I have been thinking about what to say about healing between the genders. Once again, these words do not come easily but that is okay by me.
Life would be so boring without a good struggle with which to motivate ourselves.
I miss the men in my family. My Dad, who died in 1990. Two older brothers, deceased in 1992 and 2009. Finally, I miss my brother (by my father’s second marriage) who died in February this year at 26. All of these losses are tragic but I still have hope.
Sometimes when I am in the drug store, I stop by the after-shave department, twist off the cap of one and take in a nice long inhale of Aqua Velva. Then I head for the hair product, Brylcreme. With both of those scents fresh in my nose, I enjoy a strong memory of my father. I loved him! So very much. I thought I would die when he did — the pain rocked my already-fragile world.
Many men in my family were alcoholics, violent (beating spouses and each other) and had little or no respect for women. However, one man taught me about healing.
Steve was the most gentle, tough, compassionate, well-intended male I ever knew. Unfortunately, it took his illness to bring us together. Everything fell by the wayside when it came to him. I lived three thousand miles away but we were just so close emotionally. And little did I know that by trusting him and that love, my whole world would unfurl and flutter its wings.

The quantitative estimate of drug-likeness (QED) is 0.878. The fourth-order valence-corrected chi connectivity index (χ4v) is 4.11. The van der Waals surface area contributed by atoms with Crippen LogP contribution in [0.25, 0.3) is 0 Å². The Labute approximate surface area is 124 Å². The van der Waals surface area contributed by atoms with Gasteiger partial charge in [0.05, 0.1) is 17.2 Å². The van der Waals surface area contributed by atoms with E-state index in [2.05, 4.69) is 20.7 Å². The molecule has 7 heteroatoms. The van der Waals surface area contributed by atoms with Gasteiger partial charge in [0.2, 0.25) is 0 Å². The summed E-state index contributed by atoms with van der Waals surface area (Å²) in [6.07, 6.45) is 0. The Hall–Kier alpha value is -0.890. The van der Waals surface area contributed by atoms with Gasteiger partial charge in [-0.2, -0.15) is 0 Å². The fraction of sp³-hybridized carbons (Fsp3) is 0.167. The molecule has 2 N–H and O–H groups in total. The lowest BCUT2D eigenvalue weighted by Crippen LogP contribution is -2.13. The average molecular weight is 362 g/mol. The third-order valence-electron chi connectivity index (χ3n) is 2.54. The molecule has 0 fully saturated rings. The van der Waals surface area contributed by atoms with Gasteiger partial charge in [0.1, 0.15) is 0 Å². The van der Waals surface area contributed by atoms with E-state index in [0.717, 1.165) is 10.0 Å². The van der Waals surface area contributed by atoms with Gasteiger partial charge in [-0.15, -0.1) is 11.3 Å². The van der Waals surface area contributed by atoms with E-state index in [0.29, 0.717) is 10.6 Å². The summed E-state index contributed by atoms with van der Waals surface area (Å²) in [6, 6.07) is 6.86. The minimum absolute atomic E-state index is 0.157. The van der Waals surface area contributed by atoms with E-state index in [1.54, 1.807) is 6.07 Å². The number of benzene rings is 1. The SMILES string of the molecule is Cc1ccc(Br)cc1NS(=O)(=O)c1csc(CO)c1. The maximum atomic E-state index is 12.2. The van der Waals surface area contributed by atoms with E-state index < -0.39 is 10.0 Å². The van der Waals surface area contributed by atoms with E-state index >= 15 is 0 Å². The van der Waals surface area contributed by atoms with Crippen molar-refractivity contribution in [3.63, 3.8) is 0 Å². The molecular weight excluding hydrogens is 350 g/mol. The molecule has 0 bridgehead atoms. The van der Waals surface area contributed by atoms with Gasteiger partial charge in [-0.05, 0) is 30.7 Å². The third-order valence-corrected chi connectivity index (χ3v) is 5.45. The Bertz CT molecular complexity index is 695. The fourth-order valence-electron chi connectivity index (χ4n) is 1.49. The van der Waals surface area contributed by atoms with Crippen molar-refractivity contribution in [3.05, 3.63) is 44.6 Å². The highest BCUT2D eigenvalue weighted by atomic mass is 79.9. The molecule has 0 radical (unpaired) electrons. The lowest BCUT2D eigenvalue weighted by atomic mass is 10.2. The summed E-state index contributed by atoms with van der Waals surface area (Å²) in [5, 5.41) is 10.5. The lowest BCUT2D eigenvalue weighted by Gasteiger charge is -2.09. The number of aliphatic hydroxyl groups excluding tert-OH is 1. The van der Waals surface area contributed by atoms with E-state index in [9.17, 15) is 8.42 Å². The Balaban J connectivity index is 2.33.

Many times, we sat together and I would watch his mouth, eyes and facial expression, as he tried to speak. Prior to his first brain surgery, his language skills began to deteriorate. So we decided it would be useful to him to have cue cards to flash as he needed things. “May I have some coffee?” I wrote on one, while listening to the squeaking as my fingers clenched the fat marker and formed the letters.
“Promise you’ll never take me to a church that uses incense.” No. He didn’t ask me to write that. My brain just unfiled that one. A nice memory. Yes. Steve fainted during Midnight Mass while the priest made the signs of the cross with incense.
I remember his look of pale horror as he slid down between the pews. Now I see his face when, close to his death, he said: “Nobody can understand me at all.”
When it got right down to it, we both felt that way in life. In each other, however, we found our way. My love and acceptance of him was unconditional and infinite. And his for me? Later, I’ll tell you how much I changed due to our friendship.